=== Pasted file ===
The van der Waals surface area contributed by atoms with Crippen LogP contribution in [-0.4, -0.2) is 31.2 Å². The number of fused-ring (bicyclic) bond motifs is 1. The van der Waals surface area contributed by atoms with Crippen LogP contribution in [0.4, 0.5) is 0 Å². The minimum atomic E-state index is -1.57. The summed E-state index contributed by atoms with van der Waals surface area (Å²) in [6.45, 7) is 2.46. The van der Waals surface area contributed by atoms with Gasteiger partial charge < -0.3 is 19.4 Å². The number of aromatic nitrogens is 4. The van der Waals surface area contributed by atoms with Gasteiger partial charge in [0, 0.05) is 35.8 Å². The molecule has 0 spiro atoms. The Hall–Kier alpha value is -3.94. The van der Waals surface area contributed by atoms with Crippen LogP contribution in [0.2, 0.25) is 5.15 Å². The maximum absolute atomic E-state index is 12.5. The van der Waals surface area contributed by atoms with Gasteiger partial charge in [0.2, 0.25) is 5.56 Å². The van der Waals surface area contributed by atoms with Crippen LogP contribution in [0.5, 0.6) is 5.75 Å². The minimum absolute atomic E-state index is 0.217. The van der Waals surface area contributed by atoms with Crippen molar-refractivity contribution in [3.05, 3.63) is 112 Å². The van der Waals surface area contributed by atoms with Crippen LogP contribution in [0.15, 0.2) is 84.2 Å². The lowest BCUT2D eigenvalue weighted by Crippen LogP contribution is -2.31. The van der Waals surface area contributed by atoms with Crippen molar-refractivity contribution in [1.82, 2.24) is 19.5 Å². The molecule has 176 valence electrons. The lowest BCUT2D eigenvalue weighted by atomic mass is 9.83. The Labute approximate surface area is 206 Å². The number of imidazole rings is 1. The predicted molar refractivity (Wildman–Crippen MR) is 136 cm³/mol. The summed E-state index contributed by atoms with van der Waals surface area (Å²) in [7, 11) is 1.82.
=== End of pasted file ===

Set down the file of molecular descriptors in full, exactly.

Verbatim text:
The van der Waals surface area contributed by atoms with Crippen LogP contribution in [-0.4, -0.2) is 31.2 Å². The number of fused-ring (bicyclic) bond motifs is 1. The van der Waals surface area contributed by atoms with Crippen LogP contribution in [0.4, 0.5) is 0 Å². The minimum atomic E-state index is -1.57. The summed E-state index contributed by atoms with van der Waals surface area (Å²) in [6.45, 7) is 2.46. The van der Waals surface area contributed by atoms with Gasteiger partial charge < -0.3 is 19.4 Å². The number of aromatic nitrogens is 4. The van der Waals surface area contributed by atoms with Gasteiger partial charge in [0, 0.05) is 35.8 Å². The molecule has 0 spiro atoms. The Hall–Kier alpha value is -3.94. The van der Waals surface area contributed by atoms with Crippen LogP contribution in [0.2, 0.25) is 5.15 Å². The maximum absolute atomic E-state index is 12.5. The van der Waals surface area contributed by atoms with Gasteiger partial charge in [0.2, 0.25) is 5.56 Å². The van der Waals surface area contributed by atoms with Crippen LogP contribution in [0.5, 0.6) is 5.75 Å². The minimum absolute atomic E-state index is 0.217. The van der Waals surface area contributed by atoms with Crippen molar-refractivity contribution in [3.05, 3.63) is 112 Å². The van der Waals surface area contributed by atoms with Crippen LogP contribution in [0.15, 0.2) is 84.2 Å². The lowest BCUT2D eigenvalue weighted by Crippen LogP contribution is -2.31. The van der Waals surface area contributed by atoms with Crippen molar-refractivity contribution in [1.82, 2.24) is 19.5 Å². The molecule has 176 valence electrons. The lowest BCUT2D eigenvalue weighted by atomic mass is 9.83. The Labute approximate surface area is 206 Å². The number of imidazole rings is 1. The predicted molar refractivity (Wildman–Crippen MR) is 136 cm³/mol. The summed E-state index contributed by atoms with van der Waals surface area (Å²) in [7, 11) is 1.82.